Schoen penned the late-night e-mail two days before the meeting with Bennett. The main recipient of the e-mail was the firm's founder and namesake, Thomas H. Lee. Schoen and several other TH Lee executives would later join Refco's board of directors after the LBO got approved. Several months after the Refco debacle, Lee left the firm he started and went out to launch a new venture.

To be fair, there's no indication in the examiner's report that the "deep throat" source, who admittedly hadn't worked at Refco for several years and refused to meet in person with TH Lee executives, knew anything about the alleged use of circular loans. It's not even clear whether the trading losses the tipster was referring to were some of the same losses Bennett allegedly was trying to hide. The examiner also does not recommend the filing of any civil damage claims against TH Lee—although he points out he wasn't empowered to investigate the private equity firm.

The examiner's main marching orders from the bankruptcy court were to investigate the role played by Refco's professional advisers—the lawyers and accountants—in either contributing to, or failing to detect, the fraud. On that score, Hochberg did reach some important conclusions, saying claims for damages could be brought against the law firm Mayer Brown Rowe & Maw and the auditing firms Grant Thornton and Ernst & Young.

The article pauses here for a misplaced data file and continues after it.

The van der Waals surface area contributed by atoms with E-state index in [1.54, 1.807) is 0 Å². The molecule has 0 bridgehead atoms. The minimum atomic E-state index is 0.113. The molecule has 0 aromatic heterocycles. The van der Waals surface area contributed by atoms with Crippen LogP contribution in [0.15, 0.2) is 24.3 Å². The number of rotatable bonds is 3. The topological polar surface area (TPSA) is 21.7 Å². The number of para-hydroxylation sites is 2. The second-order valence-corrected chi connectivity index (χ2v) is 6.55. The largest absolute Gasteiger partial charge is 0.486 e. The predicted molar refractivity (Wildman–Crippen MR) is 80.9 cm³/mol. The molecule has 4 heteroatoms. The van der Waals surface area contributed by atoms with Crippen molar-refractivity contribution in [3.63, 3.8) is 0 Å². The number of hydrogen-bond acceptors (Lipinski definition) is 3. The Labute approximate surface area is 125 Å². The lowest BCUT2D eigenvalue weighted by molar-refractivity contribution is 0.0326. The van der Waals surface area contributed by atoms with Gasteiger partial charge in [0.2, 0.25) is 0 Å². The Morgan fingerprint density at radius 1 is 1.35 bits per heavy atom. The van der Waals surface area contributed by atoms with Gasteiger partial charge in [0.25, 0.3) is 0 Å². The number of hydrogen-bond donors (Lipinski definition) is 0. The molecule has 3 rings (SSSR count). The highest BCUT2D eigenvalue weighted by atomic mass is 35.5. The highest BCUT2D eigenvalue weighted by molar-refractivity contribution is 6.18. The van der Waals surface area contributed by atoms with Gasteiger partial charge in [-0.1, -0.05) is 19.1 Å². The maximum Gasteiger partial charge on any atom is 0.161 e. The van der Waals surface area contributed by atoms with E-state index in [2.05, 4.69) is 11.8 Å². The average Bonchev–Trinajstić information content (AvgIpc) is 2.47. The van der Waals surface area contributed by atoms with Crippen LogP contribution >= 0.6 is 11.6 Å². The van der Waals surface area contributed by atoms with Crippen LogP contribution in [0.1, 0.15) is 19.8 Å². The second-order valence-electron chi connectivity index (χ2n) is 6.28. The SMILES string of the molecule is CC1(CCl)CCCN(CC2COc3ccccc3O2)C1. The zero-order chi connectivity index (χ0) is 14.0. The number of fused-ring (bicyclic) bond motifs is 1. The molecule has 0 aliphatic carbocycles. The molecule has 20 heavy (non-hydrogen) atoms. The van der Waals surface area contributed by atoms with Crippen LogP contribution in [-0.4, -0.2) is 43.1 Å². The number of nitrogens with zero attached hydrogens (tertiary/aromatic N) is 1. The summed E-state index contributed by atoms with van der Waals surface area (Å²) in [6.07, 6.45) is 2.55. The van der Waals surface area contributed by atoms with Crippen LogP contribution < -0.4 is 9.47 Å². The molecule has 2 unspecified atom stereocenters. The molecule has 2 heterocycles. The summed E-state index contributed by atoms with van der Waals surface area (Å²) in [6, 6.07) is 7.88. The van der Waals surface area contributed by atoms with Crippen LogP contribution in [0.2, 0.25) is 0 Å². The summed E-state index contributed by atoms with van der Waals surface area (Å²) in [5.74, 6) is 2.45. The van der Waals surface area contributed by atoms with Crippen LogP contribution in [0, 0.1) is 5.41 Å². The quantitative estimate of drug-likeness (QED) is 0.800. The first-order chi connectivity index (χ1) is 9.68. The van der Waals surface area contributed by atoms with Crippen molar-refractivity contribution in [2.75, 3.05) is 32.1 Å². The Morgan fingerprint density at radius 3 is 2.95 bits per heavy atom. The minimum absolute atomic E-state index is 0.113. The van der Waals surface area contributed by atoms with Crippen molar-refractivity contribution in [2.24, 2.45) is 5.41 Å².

Still, the examiner takes issue with TH Lee (referred to as THL) for not going the extra mile and doing the additional due diligence steps recommended to it by KPMG—the audit firm it had hired to review the transaction. Says Hochberg, "THL moved ahead with the LBO and did not conduct the additional diligence. THL also did not implement these procedures during the subsequent IPO due diligence, by which time four THL directors were serving on the Refco board and THL was the controlling shareholder."

Shareholders Take Aim

Ever since the Refco collapse, TH Lee has portrayed itself as a victim of the fraud allegedly masterminded by Bennett. The firm repeatedly has pointed out that it spent $10 million on pre-deal due diligence and lost $245 million when Refco went belly up. In the wake of the examiner's report, TH Lee continues to insist it was victimized by Refco's top managers, just like the individual investors who bought the brokerage's stock after the IPO. "The bankruptcy examiner's report further underscores the well-established fact that THL and others were the victims of a carefully concealed fraud," says a TH Lee spokesman.

But the image of TH Lee as a victim doesn't sit well with some, especially after the latest revelations in the examiner's report. In particular, the lawyer representing Refco's beleaguered shareholders in a pending class action says the new information will strengthen a claim for damages against TH Lee. John "Sean" Coffey, a partner with Bernstein Litowitz Berger & Grossmann, which is suing Refco's underwriters and TH Lee, says, the report is "devastating" for the private equity firm. He says the examiner's finding reveals that TH Lee gave the "appearance of doing due diligence" but didn't properly investigate Refco before the buyout and the IPO.

It's far too soon to say how the shareholder suit against TH Lee will turn out. But the examiner's report will no doubt raise questions about the kind of due diligence done by private equity firms. And with the corporate buyouts continuing at a record pace, that's something investors may want to keep in mind when private equity firms seek to unload companies they acquire in future IPOs.